children stand a good chance of developing Alzheimer's Disease and
Dementia by the time they reach their thirties. Researchers are
concerned that we will have a sudden mushrooming of an epidemic of
young and middle-aged people unable to work in the prime of their life,
needing institutionalization, throughout society in twenty to thirty
years from now. When you add Wi-Fi, cordless telephones and wireless
video games to the mix, the effect is accentuated.

"For a retailer or organization such as yours to decide to not deploy Wi-

Fi in your building because this would protect your customers or
members for health reasons would take courage. You would face
resistance from members who want the convenience of the technology
and have no idea that it is unsafe. They have never heard that from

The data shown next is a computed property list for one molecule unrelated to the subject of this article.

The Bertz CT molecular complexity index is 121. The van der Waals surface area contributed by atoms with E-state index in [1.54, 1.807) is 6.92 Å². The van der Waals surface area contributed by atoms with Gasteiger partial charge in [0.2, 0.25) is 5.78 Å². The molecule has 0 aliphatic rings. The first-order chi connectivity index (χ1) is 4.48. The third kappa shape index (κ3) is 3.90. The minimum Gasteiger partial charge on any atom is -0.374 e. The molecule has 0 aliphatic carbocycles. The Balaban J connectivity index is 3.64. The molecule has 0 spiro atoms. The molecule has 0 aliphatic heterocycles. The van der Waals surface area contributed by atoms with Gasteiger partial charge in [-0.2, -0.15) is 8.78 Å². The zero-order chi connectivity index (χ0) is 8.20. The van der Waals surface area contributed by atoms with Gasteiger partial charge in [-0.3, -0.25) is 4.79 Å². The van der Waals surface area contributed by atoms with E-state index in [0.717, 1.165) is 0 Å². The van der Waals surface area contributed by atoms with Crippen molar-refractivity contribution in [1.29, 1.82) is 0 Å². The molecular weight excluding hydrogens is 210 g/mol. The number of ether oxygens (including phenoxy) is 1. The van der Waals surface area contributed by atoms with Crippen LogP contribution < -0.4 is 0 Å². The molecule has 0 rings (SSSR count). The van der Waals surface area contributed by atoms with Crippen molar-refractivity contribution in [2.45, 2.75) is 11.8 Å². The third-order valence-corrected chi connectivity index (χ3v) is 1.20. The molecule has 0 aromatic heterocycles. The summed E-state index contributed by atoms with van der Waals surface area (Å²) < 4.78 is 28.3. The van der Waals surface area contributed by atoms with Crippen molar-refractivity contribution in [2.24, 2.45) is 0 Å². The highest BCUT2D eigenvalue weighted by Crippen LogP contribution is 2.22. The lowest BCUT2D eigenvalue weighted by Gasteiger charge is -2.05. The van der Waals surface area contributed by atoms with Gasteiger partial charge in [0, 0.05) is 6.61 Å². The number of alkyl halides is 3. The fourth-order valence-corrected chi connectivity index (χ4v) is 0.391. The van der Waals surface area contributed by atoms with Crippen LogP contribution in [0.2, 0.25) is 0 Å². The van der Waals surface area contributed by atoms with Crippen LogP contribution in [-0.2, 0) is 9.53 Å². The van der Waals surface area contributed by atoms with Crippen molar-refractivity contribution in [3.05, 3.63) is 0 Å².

our media or our government. We should all be able to trust our
government and media to tell us the truth and protect us from harm,
but research from Europe is showing otherwise.

"Some customers or members would undoubtedly think your

organization to be unscientific and out of step with others who have
already adopted Wi-Fi. 'Everyone else is doing it,' they would think, 'so
it must be safe, and it is certainly convenient. I can get Wi-Fi wherever
I go now, so why not here?'

"What is a management that wants to be conscientious and pro-active

to do? It's a tough choice. They would really need to be convinced that
the information presented in this letter is true and then take the bold
step to decide to take the position, alone at first, that deploying this
technology presents a real, cumulative potential health risk.

"But they would have help. Newspaper articles in Europe give support
of this position. The scientific evidence exists. Organizations of